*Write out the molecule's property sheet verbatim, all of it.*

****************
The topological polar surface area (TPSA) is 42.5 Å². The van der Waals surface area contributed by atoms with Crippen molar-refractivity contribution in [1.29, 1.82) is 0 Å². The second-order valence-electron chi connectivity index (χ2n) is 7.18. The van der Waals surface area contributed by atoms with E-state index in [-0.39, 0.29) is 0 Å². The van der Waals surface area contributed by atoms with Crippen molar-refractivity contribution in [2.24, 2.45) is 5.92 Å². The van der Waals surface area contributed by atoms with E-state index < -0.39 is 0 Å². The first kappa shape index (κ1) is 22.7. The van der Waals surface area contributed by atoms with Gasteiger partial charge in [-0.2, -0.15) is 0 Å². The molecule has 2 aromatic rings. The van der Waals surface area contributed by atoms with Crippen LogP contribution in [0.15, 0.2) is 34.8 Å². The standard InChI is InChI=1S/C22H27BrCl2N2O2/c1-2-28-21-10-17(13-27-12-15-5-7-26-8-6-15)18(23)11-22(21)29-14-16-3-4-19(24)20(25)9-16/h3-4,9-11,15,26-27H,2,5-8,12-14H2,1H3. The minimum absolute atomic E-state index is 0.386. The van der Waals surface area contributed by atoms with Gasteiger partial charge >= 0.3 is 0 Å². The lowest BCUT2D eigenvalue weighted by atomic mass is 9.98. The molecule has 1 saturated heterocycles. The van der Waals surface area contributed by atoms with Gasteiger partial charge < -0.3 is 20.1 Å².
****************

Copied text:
The topological polar surface area (TPSA) is 42.5 Å². The van der Waals surface area contributed by atoms with Crippen molar-refractivity contribution in [1.29, 1.82) is 0 Å². The second-order valence-electron chi connectivity index (χ2n) is 7.18. The van der Waals surface area contributed by atoms with E-state index in [-0.39, 0.29) is 0 Å². The van der Waals surface area contributed by atoms with Crippen molar-refractivity contribution in [2.24, 2.45) is 5.92 Å². The van der Waals surface area contributed by atoms with E-state index < -0.39 is 0 Å². The first kappa shape index (κ1) is 22.7. The van der Waals surface area contributed by atoms with Gasteiger partial charge in [-0.2, -0.15) is 0 Å². The molecule has 2 aromatic rings. The van der Waals surface area contributed by atoms with Crippen LogP contribution in [0.15, 0.2) is 34.8 Å². The standard InChI is InChI=1S/C22H27BrCl2N2O2/c1-2-28-21-10-17(13-27-12-15-5-7-26-8-6-15)18(23)11-22(21)29-14-16-3-4-19(24)20(25)9-16/h3-4,9-11,15,26-27H,2,5-8,12-14H2,1H3. The minimum absolute atomic E-state index is 0.386. The van der Waals surface area contributed by atoms with Gasteiger partial charge >= 0.3 is 0 Å². The lowest BCUT2D eigenvalue weighted by atomic mass is 9.98. The molecule has 1 saturated heterocycles. The van der Waals surface area contributed by atoms with Gasteiger partial charge < -0.3 is 20.1 Å².